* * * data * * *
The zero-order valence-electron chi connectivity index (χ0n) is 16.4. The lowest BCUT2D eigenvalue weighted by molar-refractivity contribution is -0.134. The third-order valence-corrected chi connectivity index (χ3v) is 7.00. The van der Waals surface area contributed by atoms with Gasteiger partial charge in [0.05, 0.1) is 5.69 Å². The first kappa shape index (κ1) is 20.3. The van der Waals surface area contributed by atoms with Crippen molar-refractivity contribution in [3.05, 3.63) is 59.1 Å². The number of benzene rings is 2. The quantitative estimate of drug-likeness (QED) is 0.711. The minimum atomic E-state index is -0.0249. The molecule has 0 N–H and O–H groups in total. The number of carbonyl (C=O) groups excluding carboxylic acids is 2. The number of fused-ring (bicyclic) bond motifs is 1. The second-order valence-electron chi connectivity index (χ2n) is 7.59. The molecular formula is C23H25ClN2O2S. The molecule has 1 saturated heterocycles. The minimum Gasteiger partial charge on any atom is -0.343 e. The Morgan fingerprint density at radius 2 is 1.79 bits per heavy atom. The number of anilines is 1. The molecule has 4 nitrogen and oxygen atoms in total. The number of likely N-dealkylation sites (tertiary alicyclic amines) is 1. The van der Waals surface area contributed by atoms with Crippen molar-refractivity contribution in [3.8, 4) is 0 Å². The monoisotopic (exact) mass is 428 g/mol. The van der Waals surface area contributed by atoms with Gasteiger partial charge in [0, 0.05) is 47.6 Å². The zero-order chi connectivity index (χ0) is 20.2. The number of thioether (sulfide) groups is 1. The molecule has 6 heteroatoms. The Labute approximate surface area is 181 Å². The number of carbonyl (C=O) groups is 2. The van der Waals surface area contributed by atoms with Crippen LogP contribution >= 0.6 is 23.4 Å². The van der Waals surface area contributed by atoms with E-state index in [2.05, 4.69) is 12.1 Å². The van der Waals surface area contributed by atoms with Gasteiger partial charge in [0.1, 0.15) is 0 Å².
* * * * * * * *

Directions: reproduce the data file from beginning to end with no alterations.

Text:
The zero-order valence-electron chi connectivity index (χ0n) is 16.4. The lowest BCUT2D eigenvalue weighted by molar-refractivity contribution is -0.134. The third-order valence-corrected chi connectivity index (χ3v) is 7.00. The van der Waals surface area contributed by atoms with Gasteiger partial charge in [0.05, 0.1) is 5.69 Å². The first kappa shape index (κ1) is 20.3. The van der Waals surface area contributed by atoms with Crippen molar-refractivity contribution in [3.05, 3.63) is 59.1 Å². The number of benzene rings is 2. The quantitative estimate of drug-likeness (QED) is 0.711. The minimum atomic E-state index is -0.0249. The molecule has 0 N–H and O–H groups in total. The number of carbonyl (C=O) groups excluding carboxylic acids is 2. The number of fused-ring (bicyclic) bond motifs is 1. The second-order valence-electron chi connectivity index (χ2n) is 7.59. The molecular formula is C23H25ClN2O2S. The molecule has 1 saturated heterocycles. The minimum Gasteiger partial charge on any atom is -0.343 e. The Morgan fingerprint density at radius 2 is 1.79 bits per heavy atom. The number of anilines is 1. The molecule has 4 nitrogen and oxygen atoms in total. The number of likely N-dealkylation sites (tertiary alicyclic amines) is 1. The van der Waals surface area contributed by atoms with Crippen molar-refractivity contribution in [3.8, 4) is 0 Å². The monoisotopic (exact) mass is 428 g/mol. The van der Waals surface area contributed by atoms with Gasteiger partial charge in [0, 0.05) is 47.6 Å². The zero-order chi connectivity index (χ0) is 20.2. The number of thioether (sulfide) groups is 1. The molecule has 6 heteroatoms. The Labute approximate surface area is 181 Å². The number of carbonyl (C=O) groups is 2. The van der Waals surface area contributed by atoms with Crippen LogP contribution >= 0.6 is 23.4 Å². The van der Waals surface area contributed by atoms with E-state index in [2.05, 4.69) is 12.1 Å². The van der Waals surface area contributed by atoms with Gasteiger partial charge in [0.1, 0.15) is 0 Å².